July 1964

The Carcinoid Crisis

Author Affiliations


Fellow in Metabolism (Dr. Kahil); Professor of Medicine, and Head, Metabolic Section, (Dr. Brown; Assistant Professor of Medicine, and Director, Medical In-Patient Service, The Ben Taub General Hospital (Dr. Fred).; From the Department of Internal Medicine, Baylor University College of Medicine, and Metabolic Research Laboratory, Veterans Administration Hospital.

Arch Intern Med. 1964;114(1):26-28. doi:10.1001/archinte.1964.03860070072004

Profound hypotension in patients with the malignant carcinoid syndrome has been noted during anesthesia,1,2 palpation of the tumor at operation,3,4 or spontaneous bouts of flushing.2,5-7 The mechanism of the reduction in blood pressure is not clear, but an excessive amount of circulating serotonin is assumed to be a major causative factor.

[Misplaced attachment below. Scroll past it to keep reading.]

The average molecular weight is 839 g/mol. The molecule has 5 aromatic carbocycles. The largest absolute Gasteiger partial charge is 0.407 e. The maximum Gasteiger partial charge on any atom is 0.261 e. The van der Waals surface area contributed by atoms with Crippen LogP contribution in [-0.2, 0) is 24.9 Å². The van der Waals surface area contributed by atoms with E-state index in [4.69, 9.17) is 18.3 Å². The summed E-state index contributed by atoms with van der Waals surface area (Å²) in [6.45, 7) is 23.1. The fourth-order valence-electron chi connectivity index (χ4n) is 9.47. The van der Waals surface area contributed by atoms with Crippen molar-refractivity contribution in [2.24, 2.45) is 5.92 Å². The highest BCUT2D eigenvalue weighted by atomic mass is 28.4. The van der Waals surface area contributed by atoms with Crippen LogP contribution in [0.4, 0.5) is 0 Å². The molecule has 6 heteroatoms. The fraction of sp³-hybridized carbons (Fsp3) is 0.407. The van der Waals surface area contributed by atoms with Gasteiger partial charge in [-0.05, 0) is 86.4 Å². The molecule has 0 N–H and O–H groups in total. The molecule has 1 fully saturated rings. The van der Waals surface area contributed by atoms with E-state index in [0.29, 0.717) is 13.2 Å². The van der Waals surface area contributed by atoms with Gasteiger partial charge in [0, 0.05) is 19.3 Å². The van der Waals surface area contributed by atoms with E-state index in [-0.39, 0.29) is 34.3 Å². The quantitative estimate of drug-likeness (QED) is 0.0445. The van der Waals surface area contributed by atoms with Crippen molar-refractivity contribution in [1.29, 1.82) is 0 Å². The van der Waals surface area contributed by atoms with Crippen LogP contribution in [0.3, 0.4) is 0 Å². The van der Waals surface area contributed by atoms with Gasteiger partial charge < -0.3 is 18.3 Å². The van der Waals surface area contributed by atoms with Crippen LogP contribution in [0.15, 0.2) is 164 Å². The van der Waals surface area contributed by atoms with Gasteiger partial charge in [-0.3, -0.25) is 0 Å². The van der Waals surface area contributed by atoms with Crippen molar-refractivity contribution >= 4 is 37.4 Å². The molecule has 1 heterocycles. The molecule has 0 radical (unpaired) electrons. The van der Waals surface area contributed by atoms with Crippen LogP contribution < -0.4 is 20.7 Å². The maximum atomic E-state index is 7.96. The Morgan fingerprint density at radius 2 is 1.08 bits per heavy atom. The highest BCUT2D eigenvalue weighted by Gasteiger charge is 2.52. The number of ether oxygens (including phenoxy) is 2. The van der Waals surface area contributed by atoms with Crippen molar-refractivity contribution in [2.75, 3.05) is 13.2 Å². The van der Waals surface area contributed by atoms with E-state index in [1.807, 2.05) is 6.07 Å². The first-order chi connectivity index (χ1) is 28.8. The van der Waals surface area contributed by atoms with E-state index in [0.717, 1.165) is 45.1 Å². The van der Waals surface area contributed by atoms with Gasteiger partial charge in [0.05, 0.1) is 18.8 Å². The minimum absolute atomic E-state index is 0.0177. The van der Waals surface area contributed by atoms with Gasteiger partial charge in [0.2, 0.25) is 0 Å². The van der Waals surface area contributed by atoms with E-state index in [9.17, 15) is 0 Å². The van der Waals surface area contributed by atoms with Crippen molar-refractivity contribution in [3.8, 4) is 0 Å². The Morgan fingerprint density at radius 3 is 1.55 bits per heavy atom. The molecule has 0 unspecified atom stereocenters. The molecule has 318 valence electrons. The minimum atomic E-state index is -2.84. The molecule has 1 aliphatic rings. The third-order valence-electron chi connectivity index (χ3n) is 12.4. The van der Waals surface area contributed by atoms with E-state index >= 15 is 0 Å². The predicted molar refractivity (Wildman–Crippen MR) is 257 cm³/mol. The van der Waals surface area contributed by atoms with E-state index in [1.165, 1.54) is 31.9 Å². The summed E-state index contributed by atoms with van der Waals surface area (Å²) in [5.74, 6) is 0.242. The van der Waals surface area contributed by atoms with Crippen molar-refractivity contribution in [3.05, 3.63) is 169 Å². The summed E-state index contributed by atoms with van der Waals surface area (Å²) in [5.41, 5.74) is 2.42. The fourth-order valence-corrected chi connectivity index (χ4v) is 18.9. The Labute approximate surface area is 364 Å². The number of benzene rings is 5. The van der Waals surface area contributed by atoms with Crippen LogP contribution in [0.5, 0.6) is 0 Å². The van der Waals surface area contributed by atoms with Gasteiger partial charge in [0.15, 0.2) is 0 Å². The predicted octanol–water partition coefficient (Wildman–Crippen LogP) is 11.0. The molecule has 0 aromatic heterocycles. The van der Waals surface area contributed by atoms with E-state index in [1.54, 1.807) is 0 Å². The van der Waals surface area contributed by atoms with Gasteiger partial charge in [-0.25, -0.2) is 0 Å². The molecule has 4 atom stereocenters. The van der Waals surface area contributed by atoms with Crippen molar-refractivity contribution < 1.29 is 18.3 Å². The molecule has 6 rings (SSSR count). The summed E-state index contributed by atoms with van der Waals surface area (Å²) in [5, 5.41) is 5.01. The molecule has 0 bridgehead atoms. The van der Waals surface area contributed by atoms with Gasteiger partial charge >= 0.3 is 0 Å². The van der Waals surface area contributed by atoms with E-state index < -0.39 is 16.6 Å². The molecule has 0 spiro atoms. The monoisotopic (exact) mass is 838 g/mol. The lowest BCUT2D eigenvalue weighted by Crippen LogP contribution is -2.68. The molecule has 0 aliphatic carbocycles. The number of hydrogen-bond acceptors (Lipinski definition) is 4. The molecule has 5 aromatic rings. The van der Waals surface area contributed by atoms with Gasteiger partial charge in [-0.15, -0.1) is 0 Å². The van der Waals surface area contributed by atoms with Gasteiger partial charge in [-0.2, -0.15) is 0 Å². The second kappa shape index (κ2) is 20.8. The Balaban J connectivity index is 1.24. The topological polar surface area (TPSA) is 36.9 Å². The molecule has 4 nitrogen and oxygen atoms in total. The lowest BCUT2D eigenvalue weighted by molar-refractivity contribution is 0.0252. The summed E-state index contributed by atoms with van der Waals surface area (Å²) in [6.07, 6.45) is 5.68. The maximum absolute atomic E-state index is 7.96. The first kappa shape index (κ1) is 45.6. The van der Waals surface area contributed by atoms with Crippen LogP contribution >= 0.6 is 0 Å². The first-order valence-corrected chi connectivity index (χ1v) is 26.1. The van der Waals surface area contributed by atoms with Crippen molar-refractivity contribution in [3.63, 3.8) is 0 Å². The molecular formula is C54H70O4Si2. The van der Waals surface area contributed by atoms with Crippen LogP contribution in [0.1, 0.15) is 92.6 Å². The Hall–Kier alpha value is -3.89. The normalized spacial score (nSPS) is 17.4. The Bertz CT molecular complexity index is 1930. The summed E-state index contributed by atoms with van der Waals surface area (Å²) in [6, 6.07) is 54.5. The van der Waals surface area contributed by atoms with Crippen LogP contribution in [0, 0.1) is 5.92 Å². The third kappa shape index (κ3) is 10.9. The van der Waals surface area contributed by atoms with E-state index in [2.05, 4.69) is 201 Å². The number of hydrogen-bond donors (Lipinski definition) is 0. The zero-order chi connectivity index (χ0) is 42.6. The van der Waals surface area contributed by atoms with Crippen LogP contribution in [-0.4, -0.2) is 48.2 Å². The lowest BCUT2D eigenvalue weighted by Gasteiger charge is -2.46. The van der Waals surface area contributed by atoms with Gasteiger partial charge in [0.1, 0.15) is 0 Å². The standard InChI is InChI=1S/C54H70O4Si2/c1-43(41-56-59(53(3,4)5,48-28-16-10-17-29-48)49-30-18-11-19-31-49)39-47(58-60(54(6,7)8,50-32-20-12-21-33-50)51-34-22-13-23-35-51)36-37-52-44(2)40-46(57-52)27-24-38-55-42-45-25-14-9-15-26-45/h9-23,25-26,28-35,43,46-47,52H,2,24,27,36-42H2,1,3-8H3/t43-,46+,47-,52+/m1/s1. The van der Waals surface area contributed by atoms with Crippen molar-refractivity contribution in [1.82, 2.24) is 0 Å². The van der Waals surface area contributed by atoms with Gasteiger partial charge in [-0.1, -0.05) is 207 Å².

Recently, we encountered a patient with carcinoidosis who developed a striking constellation of signs and symptoms consisting of peripheral vascular collapse, flushing, chest pain, pruritus, paresthesias, and hyperesthesias. The use of levarterenol not only failed to produce a detectable pressor effect but also was attended by an increase in the severity of the symptoms. The subsequent injection of an antiserotonin compound resulted in prompt cessation of all symptoms and a return of the blood pressure to normal levels. The sequence of events suggested a "carcinoid crisis."

Report of a Case  A 41-year-old white woman with a

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